Resilience In Richard Hillenbrand's Unbroken

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In the book Unbroken: A World War II Story of Survival, Resilience, and Redemption, the story is told from the perspective of Olympic-track-star-turned-WWII-airman Louis Zamperini. Zamperini was the youngest of four children, born from Italian immigrants Anthony and Louise Zamperini. He was a very definition of a delinquent. From the time Louis could walk, he could not be controlled. “The instant Louise thumped him into a chair and told him to be still, he vanished. If she didn’t have her squirming boy clutched in her hands, she usually had no idea where he was.”(Hillenbrand 5). These little acts of terror turned into full-blown teenage defiance. This defiance would help him many years later as a POW.
Louis Zamperini was nothing short of awe
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For example, for he longest time, the prisoners at the Omori did not know that the Allies were winning the war. The Japanese felt that they still had a chance. They refused to give in and they fought to the finish. Even civilians participated in the war efforts by obtaining their own weapons. The Japanese were not bad people, they were simply a product of their environment. They, as all people during wartime, acted out of fear.
Mutsuhiro Watanabe, also known as The Bird, was nothing short of merciless. He was, simply, a psychopath. For example, when Louie, along with other Ofuna prisoners, first encountered Watanabe, they formulated their opinions right away. ‘Why you know look in my eye?’ the corporal shouted. The other men in line went rigid. Louie steadied himself. He held his face taut as he raised his eyes to the corporal’s face. Again came the whirling arm, the jarring blow into his skull, his stumbling legs trying to hold him upright. ‘You no look at me!’ This man, thought Tinker, is a psychopath. (Hillenbrand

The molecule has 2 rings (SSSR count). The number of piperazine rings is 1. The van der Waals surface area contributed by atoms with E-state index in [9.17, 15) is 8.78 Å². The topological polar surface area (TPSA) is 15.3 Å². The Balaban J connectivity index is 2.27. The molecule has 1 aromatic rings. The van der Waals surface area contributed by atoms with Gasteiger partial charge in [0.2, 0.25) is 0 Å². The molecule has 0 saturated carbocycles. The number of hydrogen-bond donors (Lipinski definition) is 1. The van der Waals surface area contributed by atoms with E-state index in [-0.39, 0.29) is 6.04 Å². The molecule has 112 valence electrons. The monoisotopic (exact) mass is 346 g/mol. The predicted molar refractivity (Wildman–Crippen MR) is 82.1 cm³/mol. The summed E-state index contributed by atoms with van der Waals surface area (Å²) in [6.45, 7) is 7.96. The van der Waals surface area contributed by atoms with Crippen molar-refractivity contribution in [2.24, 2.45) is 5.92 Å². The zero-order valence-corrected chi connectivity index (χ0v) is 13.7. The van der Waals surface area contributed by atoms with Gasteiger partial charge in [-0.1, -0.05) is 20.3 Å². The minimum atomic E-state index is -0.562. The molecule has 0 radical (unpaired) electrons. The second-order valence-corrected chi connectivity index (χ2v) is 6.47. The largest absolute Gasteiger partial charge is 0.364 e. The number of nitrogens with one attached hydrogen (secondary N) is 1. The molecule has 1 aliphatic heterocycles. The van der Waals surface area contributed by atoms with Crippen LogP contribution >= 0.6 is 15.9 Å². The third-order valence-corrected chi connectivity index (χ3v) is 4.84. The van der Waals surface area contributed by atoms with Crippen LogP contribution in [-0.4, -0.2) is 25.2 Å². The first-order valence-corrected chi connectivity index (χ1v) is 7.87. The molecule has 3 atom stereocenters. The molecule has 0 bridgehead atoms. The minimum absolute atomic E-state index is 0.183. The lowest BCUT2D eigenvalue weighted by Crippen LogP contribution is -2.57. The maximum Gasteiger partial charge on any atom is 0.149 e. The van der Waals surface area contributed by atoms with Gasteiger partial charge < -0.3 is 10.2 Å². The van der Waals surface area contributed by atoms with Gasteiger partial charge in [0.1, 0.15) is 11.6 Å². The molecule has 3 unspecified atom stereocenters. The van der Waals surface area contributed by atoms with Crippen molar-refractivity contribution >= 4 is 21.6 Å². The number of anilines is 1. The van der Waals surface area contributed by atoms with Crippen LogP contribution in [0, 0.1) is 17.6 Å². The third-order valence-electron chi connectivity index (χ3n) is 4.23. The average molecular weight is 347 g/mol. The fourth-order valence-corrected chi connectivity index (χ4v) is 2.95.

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As Bush tried to explain that Clarke had meant no harm, Watanabe drew his sword and began screaming that he was going to behead Clarke…After bush went to bed, Watanabe returned and forced him on him knees. For three hours, Watanabe besieged Bush, kicking him and hacking off his hair with his sword. (Hillenbrand 242).
Watanabe’s personality scared the prisoners. One minute he was beating them, the next meeting they were in his office chatting like old pals. People at the Omori camp had different theories to explain why he acted the way he did. Yuichi Hatto, the camp’s accountant, claims it was simple madness. Hatto also said that beating the POWs brought Watanabe sexual pleasure, “Watanabe was a sexual sadist, freely admitting that beating the prisoners brought him to climax.”(Hillenbrand 242).
The one true fault of Mutsuhiro was his lack of empathy and regret for what he did. He went into hiding no because of shame, but simply out of fear of being caught. When asked about his mistreatment of the prisoners, he either blamed the war or the Japanese government entirely. He always made himself seem like a victim of
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